While TFSA earnings and withdrawals are usually tax-free, government grants are not accessible, and contribution limits apply. The ideal choice combination depends on your child’s age, savings goals, and budget. Consult your advisor to determine the best strategy for your particular situation.

Change Your RESP Investment Strategy Over Time 

The optimal investment mix for your RESP changes according to your child’s age. 

  • Consider capital preservation investments if your child is older and you plan to withdraw funds shortly. 
  • Higher-risk, growth-oriented investments may be a suitable option for you if your child is younger and you have the opportunity to ride the waves of future market volatility. 

It’s a good idea to work with your advisor as your child gets older to evaluate and change your investment strategy.

Keep It Flexible

Your child may have different educational goals. Make sure the RESP plan you choose allows you to change beneficiaries free of charge if one child decides not to go to college. Your earnings may be tax-free if none of your kids attend post-secondary school and you close the plan with a contribution room.

Top Up Your Contributions If There’s Room

If you have extra funds and haven’t used all of your government grants, you might choose to raise your contributions. A great way to increase your RESP contributions is to ask family and friends to make contributions in place of traditional gifts on special occasions like birthdays and holidays.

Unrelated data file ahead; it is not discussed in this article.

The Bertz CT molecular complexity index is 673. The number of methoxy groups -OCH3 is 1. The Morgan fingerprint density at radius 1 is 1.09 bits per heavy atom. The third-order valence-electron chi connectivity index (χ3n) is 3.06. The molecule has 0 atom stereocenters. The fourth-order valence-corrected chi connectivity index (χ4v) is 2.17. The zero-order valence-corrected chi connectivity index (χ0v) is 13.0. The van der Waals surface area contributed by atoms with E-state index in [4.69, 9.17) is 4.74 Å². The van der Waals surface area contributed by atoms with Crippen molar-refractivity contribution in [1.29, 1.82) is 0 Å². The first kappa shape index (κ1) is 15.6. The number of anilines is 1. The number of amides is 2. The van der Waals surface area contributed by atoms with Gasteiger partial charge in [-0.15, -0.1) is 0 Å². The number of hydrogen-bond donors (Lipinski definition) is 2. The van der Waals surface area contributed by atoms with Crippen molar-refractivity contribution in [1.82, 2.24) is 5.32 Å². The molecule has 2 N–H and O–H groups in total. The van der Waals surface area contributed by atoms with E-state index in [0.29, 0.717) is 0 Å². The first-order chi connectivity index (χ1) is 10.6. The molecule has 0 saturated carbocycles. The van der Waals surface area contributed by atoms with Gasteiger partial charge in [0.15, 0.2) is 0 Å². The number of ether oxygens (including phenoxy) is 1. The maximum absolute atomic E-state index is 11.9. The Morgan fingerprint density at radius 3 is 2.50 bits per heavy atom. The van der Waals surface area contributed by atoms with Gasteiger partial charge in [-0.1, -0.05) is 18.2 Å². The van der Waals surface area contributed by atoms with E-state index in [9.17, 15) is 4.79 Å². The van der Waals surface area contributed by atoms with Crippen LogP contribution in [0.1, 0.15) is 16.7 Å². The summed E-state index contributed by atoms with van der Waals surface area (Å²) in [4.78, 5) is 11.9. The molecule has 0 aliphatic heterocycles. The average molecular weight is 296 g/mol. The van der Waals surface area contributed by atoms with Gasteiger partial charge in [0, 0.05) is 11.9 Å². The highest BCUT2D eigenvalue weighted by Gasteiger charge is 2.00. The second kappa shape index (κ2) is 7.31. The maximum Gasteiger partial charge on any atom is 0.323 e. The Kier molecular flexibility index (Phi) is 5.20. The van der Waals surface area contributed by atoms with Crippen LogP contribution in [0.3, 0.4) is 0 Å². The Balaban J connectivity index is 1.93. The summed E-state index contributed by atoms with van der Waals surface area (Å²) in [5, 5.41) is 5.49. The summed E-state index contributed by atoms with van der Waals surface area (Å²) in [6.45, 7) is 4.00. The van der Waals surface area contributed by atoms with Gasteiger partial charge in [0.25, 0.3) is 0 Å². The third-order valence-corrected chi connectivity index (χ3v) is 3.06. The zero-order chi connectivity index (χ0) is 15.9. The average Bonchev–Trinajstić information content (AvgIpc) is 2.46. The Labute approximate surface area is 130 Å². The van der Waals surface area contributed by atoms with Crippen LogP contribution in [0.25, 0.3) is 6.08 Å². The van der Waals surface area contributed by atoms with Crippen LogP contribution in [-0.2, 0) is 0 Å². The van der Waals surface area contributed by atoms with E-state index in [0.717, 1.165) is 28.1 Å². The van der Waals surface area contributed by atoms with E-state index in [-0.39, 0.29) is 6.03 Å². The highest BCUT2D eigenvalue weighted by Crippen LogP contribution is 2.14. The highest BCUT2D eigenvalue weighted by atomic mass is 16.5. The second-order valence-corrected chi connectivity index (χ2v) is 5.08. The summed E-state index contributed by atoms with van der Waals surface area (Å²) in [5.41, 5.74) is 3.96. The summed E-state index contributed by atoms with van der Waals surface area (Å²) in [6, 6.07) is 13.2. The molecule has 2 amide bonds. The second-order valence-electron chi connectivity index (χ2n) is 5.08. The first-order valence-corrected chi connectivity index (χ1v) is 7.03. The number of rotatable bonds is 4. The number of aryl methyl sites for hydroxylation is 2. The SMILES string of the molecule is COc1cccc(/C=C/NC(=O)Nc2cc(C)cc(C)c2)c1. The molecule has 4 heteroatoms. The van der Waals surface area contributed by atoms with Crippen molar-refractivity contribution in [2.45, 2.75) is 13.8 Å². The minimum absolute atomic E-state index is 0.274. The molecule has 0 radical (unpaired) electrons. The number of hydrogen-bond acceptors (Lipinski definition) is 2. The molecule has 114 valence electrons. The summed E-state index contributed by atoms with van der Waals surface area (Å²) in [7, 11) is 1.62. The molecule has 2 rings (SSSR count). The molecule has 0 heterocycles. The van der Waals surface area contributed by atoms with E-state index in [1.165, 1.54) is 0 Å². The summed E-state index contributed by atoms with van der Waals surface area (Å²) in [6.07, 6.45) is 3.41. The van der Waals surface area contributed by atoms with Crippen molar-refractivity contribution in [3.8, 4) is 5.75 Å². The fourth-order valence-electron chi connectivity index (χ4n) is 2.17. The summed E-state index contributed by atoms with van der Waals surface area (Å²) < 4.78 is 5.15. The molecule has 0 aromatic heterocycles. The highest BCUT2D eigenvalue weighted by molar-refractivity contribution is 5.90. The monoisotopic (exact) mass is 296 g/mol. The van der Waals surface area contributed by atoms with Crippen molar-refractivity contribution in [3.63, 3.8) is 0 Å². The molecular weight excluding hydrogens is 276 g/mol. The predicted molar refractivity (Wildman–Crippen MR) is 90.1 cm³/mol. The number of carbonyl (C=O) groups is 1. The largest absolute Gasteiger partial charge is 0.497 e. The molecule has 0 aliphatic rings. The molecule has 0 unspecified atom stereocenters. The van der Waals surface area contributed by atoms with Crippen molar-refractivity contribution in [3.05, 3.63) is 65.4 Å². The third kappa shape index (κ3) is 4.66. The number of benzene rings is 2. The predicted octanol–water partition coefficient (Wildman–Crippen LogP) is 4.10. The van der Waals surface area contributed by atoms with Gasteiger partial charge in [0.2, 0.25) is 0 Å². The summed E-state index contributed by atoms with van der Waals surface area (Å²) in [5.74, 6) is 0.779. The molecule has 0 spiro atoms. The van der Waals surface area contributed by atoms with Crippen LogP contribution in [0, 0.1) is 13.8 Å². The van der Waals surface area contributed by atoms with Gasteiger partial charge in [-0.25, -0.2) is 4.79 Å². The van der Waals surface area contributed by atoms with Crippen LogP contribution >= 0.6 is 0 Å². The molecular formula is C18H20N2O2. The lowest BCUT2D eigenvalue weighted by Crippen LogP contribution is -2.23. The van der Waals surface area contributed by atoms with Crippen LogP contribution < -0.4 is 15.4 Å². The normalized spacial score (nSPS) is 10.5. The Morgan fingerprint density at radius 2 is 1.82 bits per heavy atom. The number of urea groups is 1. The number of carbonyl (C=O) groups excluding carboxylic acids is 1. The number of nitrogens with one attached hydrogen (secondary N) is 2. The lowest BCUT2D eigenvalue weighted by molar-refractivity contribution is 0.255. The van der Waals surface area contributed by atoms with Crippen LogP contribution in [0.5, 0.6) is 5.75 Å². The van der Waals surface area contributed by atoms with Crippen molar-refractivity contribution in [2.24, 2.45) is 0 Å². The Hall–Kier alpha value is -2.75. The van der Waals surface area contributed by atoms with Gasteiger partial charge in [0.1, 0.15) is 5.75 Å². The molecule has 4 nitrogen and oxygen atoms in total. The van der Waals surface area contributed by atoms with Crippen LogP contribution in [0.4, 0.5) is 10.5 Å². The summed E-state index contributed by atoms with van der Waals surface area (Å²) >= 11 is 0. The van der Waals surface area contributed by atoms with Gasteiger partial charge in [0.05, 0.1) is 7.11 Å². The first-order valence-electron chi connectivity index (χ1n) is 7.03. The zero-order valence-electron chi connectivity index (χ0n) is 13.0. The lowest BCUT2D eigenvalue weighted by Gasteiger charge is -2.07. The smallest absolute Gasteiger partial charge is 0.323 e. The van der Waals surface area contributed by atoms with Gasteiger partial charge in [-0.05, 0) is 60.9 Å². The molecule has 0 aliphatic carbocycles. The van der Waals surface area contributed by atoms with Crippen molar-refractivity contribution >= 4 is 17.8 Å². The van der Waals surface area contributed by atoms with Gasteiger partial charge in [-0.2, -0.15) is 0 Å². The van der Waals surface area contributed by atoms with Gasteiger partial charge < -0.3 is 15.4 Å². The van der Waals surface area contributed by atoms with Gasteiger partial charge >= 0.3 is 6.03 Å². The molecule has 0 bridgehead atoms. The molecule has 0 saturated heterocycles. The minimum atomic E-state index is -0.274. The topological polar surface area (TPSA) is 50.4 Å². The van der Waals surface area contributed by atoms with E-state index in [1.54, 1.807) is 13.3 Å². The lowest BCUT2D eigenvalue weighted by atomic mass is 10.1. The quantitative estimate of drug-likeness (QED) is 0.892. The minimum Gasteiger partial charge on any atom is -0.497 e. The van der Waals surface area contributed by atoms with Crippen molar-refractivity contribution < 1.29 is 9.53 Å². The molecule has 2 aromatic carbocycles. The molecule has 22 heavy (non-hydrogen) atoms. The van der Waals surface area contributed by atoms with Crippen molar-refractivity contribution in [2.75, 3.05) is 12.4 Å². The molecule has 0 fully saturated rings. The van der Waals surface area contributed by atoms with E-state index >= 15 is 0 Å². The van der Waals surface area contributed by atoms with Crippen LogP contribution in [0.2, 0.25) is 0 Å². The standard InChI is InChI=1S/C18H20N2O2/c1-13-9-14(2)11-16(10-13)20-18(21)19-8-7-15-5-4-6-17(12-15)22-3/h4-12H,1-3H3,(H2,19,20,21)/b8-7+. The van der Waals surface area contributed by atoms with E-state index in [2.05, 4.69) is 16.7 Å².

Consider Who Should Open The RESP

The RESP should be set up with the youngest parent as the subscriber. If you have to close the plan, you may be able to transfer RESP earnings tax-free to plan subscribers’ RRSP. The age limit for RRSP contributions is 71, and therefore, this isn’t possible if the subscriber is over 71.

Apply For The Canada Learning Bond (CLB)

Unlike the CESG, the Canada Learning Bond does not require any financial contribution, and it’s ‘free money that the government gives to low-income RESP recipients, and it should only finance post-secondary education.

For eligible RESP beneficiaries, the government contributes up to $2,000, and it includes a $500 eligibility payment and a $100 annual payment if the child qualifies for RESP until the age of 15.

Withdraw All Funds Before Post-Secondary Education

An RESP’s primary purpose is to help pay for your child’s post-secondary education. If money remains in the account after higher education, the government will take the leftover grants and only allow withdrawals of contributions.

If your child completes their education, you can withdraw all the funds and interest you’ve earned without any problems. If you have multiple children, you may be able to transfer the remaining funds to their RESPs.


Start saving after the child’s birth. If you have saved a large amount of money, Registered Education Savings Plans (RESPs) may be a good option for you. Follow all of the helpful tips listed above to maximize your savings. 

You should choose an amount of money that you can regularly contribute to maximizing your government grants. Automating contributions is the best way. If you’re having difficulty making payments, you may seek the assistance of friends and family to contribute to your child’s RESP account.